Monumental mason's showroom. Designed in 1927 by John Farrar & Sons for E M Lander Ltd. As indicated on the List entry map, associated structures around the building, such as the metal entrance gates, timber boundary fencing, yard crane and all outbuildings, do not form part of this listed building.
E M Lander Ltd’s showroom, 605-609 Harrow Road, Kensal Green, London, a purpose-built monumental mason’s showroom in a revivalist style, built in 1927 to the designs of John Farrer and Sons, is listed at Grade II for the following principal reasons: * Architectural interest: for its deliberately eclectic revivalist style, designed by a prominent local architect, providing a suitably dignified and reassuring business setting; * Historic interest: for its association with the Lander family of monumental masons who had close links to Kensal Green Cemetery, London’s earliest private cemetery: * Survival: for the largely unaltered shop front and interior; * Rarity: as a rare survival of an inter-war, purpose-built, monumental masons showroom with its original external signage; * Group value: for its contribution to the setting of the Grade I registered Kensal Green Cemetery.
Reason for ListingE M Lander Ltd’s showroom, 605-609 Harrow Road, Kensal Green, London, a purpose-built monumental mason’s showroom in a revivalist style, built in 1927 to the designs of John Farrer and Sons, is listed at Grade II for the following principal reasons: * Architectural interest: for its deliberately eclectic revivalist style, designed by a prominent local architect, providing a suitably dignified and reassuring business setting; * Historic interest: for its association with the Lander family of monumental masons who had close links to Kensal Green Cemetery, London’s earliest private cemetery: * Survival: for the largely unaltered shop front and interior; * Rarity: as a rare survival of an inter-war, purpose-built, monumental masons showroom with its original external signage; * Group value: for its contribution to the setting of the Grade I registered Kensal Green Cemetery.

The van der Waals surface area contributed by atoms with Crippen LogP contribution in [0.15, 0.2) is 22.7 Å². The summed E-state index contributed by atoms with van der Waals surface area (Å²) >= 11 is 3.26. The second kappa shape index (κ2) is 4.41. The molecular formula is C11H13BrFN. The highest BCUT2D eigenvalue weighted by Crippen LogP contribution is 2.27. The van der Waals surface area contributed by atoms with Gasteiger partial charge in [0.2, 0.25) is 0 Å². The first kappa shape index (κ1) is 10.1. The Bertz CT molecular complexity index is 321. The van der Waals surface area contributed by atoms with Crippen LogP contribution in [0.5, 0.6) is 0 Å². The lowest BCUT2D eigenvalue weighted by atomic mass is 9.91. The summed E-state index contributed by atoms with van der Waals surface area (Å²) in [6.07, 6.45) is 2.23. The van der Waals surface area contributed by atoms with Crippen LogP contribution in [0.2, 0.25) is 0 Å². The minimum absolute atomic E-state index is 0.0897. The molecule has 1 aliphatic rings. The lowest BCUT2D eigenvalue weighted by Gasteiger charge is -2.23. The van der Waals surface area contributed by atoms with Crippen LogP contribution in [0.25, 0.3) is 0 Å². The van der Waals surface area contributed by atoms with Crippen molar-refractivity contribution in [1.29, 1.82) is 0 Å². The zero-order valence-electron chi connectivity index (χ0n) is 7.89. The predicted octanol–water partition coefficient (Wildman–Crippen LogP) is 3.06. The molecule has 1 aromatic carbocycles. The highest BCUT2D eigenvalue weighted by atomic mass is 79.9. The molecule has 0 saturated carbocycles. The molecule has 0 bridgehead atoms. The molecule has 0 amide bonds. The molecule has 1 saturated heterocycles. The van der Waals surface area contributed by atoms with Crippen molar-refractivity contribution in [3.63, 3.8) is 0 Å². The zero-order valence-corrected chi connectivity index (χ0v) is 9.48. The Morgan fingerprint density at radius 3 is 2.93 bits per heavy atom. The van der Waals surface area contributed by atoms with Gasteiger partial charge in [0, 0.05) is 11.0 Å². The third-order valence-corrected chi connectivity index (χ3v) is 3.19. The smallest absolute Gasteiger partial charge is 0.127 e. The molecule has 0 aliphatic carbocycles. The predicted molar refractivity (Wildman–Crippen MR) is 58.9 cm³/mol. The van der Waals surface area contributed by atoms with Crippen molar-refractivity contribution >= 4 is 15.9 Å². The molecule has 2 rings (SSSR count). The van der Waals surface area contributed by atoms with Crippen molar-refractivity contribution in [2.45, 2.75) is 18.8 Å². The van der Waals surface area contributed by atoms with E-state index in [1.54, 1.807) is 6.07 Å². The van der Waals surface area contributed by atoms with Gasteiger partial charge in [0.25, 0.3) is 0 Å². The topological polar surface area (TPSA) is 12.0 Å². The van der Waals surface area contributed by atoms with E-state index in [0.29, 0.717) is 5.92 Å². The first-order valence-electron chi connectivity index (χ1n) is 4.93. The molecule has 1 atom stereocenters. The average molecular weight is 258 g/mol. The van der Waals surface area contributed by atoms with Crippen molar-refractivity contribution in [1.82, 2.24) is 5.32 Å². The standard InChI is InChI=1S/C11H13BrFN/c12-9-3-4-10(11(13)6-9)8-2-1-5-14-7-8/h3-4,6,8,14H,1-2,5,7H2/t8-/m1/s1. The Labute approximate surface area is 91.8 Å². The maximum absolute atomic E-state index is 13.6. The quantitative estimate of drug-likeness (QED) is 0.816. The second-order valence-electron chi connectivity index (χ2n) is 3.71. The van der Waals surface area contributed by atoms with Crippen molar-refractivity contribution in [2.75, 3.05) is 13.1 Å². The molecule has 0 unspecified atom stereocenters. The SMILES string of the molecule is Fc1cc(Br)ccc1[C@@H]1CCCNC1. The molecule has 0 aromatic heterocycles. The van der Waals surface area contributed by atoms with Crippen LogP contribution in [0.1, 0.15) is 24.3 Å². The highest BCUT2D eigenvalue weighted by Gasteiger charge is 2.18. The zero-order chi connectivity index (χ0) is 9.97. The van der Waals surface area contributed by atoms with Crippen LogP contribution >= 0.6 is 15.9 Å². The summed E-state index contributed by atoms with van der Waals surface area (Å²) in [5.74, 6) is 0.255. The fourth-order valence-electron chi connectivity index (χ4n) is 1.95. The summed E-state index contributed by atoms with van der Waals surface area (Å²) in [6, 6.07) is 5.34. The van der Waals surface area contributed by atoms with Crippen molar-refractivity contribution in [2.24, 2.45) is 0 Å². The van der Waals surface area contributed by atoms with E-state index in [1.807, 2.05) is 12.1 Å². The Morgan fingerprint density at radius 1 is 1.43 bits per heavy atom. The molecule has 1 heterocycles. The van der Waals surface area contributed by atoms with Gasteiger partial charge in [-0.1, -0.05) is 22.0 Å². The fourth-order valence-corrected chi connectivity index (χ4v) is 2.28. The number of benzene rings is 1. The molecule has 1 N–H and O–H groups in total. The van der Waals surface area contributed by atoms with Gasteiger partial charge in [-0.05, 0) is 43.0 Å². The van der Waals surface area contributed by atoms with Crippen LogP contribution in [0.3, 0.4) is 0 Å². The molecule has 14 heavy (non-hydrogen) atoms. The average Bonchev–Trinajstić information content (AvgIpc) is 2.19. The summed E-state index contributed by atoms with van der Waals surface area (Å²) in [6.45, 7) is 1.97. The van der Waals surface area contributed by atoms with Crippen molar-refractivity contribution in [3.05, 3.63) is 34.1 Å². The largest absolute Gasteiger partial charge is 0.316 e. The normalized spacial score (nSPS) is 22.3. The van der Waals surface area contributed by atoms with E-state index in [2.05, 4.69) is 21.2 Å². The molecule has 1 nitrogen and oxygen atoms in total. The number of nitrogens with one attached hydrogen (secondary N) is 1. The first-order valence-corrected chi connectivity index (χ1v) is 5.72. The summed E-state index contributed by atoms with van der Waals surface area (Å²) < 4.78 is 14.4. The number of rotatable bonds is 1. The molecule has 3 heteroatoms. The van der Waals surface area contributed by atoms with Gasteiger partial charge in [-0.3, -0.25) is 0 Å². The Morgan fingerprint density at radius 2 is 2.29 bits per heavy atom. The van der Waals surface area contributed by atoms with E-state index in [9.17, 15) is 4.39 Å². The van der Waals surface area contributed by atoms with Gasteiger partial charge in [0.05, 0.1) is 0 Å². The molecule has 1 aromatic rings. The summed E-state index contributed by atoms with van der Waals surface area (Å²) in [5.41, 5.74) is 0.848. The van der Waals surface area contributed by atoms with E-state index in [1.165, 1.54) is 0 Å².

HistoryThe Lander family, originally from Dorset, were amongst a number of monumental masons who set up businesses in London in the mid-C19 to take advantage of the increased demand for funerary monuments in the metropolis. The Landers were closely associated with Kensal Green Cemetery, opened in 1834, the earliest of the large privately run cemeteries established on the fringes of London to relieve pressure on overcrowded urban churchyards. George Lander (1797-1861) worked on the Anglican Chapel at Kensal Green. His brother, Manuel Lander (1814-1885), who probably later added the name Edward was also a mason. The family tradition was continued by George Lander's grandson, also called Edward Manuel Lander (1836-1910). London Post Office directories show a number of businesses and properties around Kensal Green connected to the family. E M Lander (junior) was succeeded by his son, Rowland Stanley Lander and E M Lander Ltd was incorporated in 1916, eventually becoming the sole appointed mason to the Kensal Green Cemetery Company. The business still (January 2015) trades as E M Lander Ltd but ceased to have a connection to the family around the time of the Second World War. The various members of the Lander family are responsible for a large number of monuments within Kensal Green Cemetery. These include the Grade II listed memorials to Baron John Frederick Andrew Huth (1841), Major General Sir William Casement (1844), and Charles Babbage, the mathematician (1871). The showroom at 605-609 Harrow Road was built to designs dated May 1927 by John Farrer and Sons of Coleman Street, London EC2. An earlier proposed design, dated May 1926, shows a twin-gabled frontage. The site had been occupied by a row of three houses, set back from Harrow Road and shown on the Ordnance Survey map of 1870. An undated drainage plan, ascribed to 1879, shows a showroom with canted corners added to the west side of the houses. This is shown on the 1895 OS map while another drainage plan of 1908 marks the showroom as a monumental mason's. According to the 1901 edition of the London Post Office Directory, this original showroom was occupied by Lander & Co, but the property may have been associated with the family, who appear to have had various businesses in the area, since the 1870s. John Farrer (1843-1930) was a prolific local architect. A self-made man from humble origins, Farrer set up his practice in 1877 and over the course of his long career designed numerous buildings, mainly in North London, in the popular styles of the day. As well as many commercial buildings, he was responsible for a number of substantial housing developments in Hornsey, Muswell Hill and Fortis Green including Weston and Cecile Parks built in the late 1880s and early 1890s.